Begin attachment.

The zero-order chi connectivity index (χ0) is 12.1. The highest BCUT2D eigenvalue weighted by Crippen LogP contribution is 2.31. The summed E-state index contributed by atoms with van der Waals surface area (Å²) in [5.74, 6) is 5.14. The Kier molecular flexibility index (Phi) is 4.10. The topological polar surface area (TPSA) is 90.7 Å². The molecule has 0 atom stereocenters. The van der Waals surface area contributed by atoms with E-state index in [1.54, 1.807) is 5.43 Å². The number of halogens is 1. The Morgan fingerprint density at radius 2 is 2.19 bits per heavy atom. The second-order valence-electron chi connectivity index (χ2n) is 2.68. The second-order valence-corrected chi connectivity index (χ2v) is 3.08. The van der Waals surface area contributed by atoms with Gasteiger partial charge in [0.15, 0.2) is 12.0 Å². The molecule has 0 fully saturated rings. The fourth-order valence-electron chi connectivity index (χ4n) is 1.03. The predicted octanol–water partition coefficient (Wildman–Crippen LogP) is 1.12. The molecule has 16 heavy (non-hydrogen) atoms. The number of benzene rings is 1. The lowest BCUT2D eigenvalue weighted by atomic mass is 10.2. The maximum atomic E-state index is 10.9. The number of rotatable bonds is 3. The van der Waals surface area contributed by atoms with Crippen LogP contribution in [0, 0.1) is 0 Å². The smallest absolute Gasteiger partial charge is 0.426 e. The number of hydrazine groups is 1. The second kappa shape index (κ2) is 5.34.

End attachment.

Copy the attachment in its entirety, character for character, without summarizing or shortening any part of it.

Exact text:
The zero-order chi connectivity index (χ0) is 12.1. The highest BCUT2D eigenvalue weighted by Crippen LogP contribution is 2.31. The summed E-state index contributed by atoms with van der Waals surface area (Å²) in [5.74, 6) is 5.14. The Kier molecular flexibility index (Phi) is 4.10. The topological polar surface area (TPSA) is 90.7 Å². The molecule has 0 atom stereocenters. The van der Waals surface area contributed by atoms with E-state index in [1.54, 1.807) is 5.43 Å². The number of halogens is 1. The Morgan fingerprint density at radius 2 is 2.19 bits per heavy atom. The second-order valence-electron chi connectivity index (χ2n) is 2.68. The second-order valence-corrected chi connectivity index (χ2v) is 3.08. The van der Waals surface area contributed by atoms with Gasteiger partial charge in [0.15, 0.2) is 12.0 Å². The molecule has 0 fully saturated rings. The fourth-order valence-electron chi connectivity index (χ4n) is 1.03. The predicted octanol–water partition coefficient (Wildman–Crippen LogP) is 1.12. The molecule has 16 heavy (non-hydrogen) atoms. The number of benzene rings is 1. The lowest BCUT2D eigenvalue weighted by atomic mass is 10.2. The maximum atomic E-state index is 10.9. The number of rotatable bonds is 3. The van der Waals surface area contributed by atoms with Crippen LogP contribution in [0, 0.1) is 0 Å². The smallest absolute Gasteiger partial charge is 0.426 e. The number of hydrazine groups is 1. The second kappa shape index (κ2) is 5.34.